I’m in search of a landmark to punctuate the opulence of Rosedale.
To quote Mike Myers’ character Wayne Campbell: “What I’d really like to do is something extraordinary. Something big. Something mega. Something copious. Something capacious. Something cajunga!”
So on this excursion, I’ve brought my fiancée, Jen, to stare — our mouths agape — at the decadence sprawling across Chestnut Park Rd.
And really, Chestnut Park should be legendary on its own account, with large three-tiered mansions adorned with Casa Loma-esque accents and viral ivy limbs that hold fast to century-old brick.
“Spring starts when a heartbeat’s pounding, when the birds can be heard above,” Gord Downie chirps through my earphones.
And while the Tragically Hip’s front man wails about poets and robins woo mates, I keep an ear free so Jen can call to attention certain facets of the enduring manors.
First, she points to the sidewalks beneath my feet. They transform from colourless concrete to brilliant red brick. Up from the path, on fescue-carpeted lots, squirrels frantically rediscover their nuts.
The behemoth homes on rodent duty are like stone fortifications with long English manor driveways. In some cases, ornate wrought iron fences hide hedged backyards.
A child’s calls for daddy break my concentration and I notice Jen sauntering far ahead, kicking a twig. I smile.
Chipping sparrows dart between barren maple limbs. Police sirens swell from the background to challenge my ears’ attention to Eric Clapton’s singing of “After Midnight”.
Turning my attention back to the houses, I spy more squirrels, bobbing and weaving through pre-bloom tulips like they were sparring partners.
It’s dangerous to get lost in one’s thoughts on this street. My MP3 player picks up on that, offering up “Dreamer” by Supertramp.
Though Roger Hodgson’s lyrics are critical, Journey’s Steve Perry provides a dose of optimism with his words in “Don’t Stop Believin'”
I’m still dreaming of owning such a galactic home when Jen tiptoes toward me. Her finger to her lips, she leads me with her eyes to the two squirrels she’s sneaking up on.
Suddenly, one charges at the other and they speed across the street, surging through front yards.
Along the boulevards, ancient trees stretch skyward and Victorian streetlamps mingle amongst elder maples and oaks. I notice one tree’s bark is rippled in a zebra-stripe pattern.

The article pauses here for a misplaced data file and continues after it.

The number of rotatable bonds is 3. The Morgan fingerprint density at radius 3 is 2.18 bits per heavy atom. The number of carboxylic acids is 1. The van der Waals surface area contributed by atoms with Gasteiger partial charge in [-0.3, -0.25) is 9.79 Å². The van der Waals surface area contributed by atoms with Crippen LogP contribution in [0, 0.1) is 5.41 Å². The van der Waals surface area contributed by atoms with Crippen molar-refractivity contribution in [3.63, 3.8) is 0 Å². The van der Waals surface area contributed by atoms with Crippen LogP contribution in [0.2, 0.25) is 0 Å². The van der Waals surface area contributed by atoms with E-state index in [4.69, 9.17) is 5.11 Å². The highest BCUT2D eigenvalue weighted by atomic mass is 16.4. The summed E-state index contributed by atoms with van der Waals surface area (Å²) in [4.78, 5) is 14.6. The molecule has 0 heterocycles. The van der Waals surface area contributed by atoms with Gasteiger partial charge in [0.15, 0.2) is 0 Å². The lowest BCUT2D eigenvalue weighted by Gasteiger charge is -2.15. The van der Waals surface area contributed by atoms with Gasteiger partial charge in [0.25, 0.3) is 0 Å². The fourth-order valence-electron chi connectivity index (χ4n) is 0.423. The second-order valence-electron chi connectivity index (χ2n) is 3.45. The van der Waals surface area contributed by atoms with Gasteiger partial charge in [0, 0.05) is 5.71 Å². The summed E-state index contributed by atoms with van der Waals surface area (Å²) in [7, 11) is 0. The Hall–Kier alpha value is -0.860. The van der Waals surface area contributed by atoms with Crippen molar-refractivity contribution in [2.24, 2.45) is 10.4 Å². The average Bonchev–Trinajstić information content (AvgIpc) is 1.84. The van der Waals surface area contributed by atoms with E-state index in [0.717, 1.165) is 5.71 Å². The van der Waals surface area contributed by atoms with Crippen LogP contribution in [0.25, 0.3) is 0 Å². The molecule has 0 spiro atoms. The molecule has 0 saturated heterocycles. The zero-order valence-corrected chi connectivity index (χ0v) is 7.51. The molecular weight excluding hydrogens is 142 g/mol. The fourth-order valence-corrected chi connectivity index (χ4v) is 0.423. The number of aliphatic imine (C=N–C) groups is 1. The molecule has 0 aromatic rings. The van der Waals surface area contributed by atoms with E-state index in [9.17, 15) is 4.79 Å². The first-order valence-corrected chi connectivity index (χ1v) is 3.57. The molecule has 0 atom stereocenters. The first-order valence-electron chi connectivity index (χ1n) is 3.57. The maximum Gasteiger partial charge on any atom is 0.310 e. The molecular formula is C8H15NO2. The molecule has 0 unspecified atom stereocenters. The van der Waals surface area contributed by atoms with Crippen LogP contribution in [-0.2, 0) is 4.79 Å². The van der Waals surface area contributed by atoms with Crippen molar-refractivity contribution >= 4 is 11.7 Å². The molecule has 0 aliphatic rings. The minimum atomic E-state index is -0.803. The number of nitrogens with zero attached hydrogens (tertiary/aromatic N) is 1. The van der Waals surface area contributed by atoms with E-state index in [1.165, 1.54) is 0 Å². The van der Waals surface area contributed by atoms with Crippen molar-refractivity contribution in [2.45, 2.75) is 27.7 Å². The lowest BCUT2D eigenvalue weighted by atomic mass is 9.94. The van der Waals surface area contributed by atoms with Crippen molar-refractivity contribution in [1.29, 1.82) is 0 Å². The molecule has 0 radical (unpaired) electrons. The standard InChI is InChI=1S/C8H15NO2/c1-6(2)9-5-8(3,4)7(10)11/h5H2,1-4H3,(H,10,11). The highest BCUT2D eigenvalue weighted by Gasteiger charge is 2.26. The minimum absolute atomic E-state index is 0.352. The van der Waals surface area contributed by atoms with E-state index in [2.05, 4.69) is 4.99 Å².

I continue walking with Jen, who twirls around in front, looking at the cracked walk with moss and grass encroaching from the sides.
“You know, with such a rich neighbourhood, you’d think they’d fix the sidewalks,” she says.
And the fire hydrants, too, I notice. One emits a watery hiss from underneath a yellow cover reading “out of service”.
A cardinal rattles off his late afternoon sermon. Jen and I continue along the red brick road, spotting snowdrops and crocuses revealing their white and purple blooms.
Between each bundle of flowers, mothballs are strewn about: likely a deterrent given the numbers of squirrels pilfering lawns.
Jen and I merge back onto Roxborough while Brooks and Dunn sing to me about the “Boot Scootin’ Boogie”. Out on Yonge St., it’s buzzing with families and people coming home from work.
Kix Brooks twangs, “I see outlaws, in-laws, crooks and straights all out makin’ it shake”.
I smile to myself as Jen and I make our way to Ramsden Park.
I’m still in search of that benchmark to hang this beat on. And much to my surprise, modestly placed at the foot of an old maple tree in the park is a small circular monument no bigger than an old 45 record.
“Helen Johnston, Toronto City Council 1963-69,” it reads. “Fought diligently for the preservation of our Parklands.”
I find my marker.
Jen tugs me away to head north to Caffe Doria. Sloan chimes in to encourage the jaunt, as does my stomach.
“If it feels good do it,” vocalist Chris Murphy persuades, “Even if you shouldn’t.”